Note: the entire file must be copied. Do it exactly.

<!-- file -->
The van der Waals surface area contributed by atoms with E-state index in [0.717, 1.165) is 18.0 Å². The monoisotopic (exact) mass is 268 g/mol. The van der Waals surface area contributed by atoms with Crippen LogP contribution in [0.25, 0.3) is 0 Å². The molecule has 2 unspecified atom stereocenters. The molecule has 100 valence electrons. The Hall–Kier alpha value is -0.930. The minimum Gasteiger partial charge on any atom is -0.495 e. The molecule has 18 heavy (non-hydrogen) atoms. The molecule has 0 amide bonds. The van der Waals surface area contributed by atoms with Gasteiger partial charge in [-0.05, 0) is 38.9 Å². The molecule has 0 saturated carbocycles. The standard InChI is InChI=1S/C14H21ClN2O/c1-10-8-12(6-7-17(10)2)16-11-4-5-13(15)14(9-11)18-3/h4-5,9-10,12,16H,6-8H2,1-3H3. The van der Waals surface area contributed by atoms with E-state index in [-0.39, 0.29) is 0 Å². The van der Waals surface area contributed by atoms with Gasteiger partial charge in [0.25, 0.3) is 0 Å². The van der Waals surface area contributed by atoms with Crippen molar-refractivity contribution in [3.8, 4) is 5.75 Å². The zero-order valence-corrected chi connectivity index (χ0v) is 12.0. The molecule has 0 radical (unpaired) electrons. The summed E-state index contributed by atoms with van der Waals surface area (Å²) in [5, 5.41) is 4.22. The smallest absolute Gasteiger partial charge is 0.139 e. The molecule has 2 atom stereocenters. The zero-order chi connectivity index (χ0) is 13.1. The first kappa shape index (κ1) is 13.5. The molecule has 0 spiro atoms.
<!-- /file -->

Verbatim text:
The van der Waals surface area contributed by atoms with E-state index in [0.717, 1.165) is 18.0 Å². The monoisotopic (exact) mass is 268 g/mol. The van der Waals surface area contributed by atoms with Crippen LogP contribution in [0.25, 0.3) is 0 Å². The molecule has 2 unspecified atom stereocenters. The molecule has 100 valence electrons. The Hall–Kier alpha value is -0.930. The minimum Gasteiger partial charge on any atom is -0.495 e. The molecule has 18 heavy (non-hydrogen) atoms. The molecule has 0 amide bonds. The van der Waals surface area contributed by atoms with Gasteiger partial charge in [-0.05, 0) is 38.9 Å². The molecule has 0 saturated carbocycles. The standard InChI is InChI=1S/C14H21ClN2O/c1-10-8-12(6-7-17(10)2)16-11-4-5-13(15)14(9-11)18-3/h4-5,9-10,12,16H,6-8H2,1-3H3. The van der Waals surface area contributed by atoms with E-state index in [-0.39, 0.29) is 0 Å². The van der Waals surface area contributed by atoms with Gasteiger partial charge in [0.25, 0.3) is 0 Å². The van der Waals surface area contributed by atoms with Crippen molar-refractivity contribution in [3.8, 4) is 5.75 Å². The zero-order valence-corrected chi connectivity index (χ0v) is 12.0. The molecule has 0 radical (unpaired) electrons. The summed E-state index contributed by atoms with van der Waals surface area (Å²) in [5, 5.41) is 4.22. The smallest absolute Gasteiger partial charge is 0.139 e. The molecule has 2 atom stereocenters. The zero-order chi connectivity index (χ0) is 13.1. The first kappa shape index (κ1) is 13.5. The molecule has 0 spiro atoms.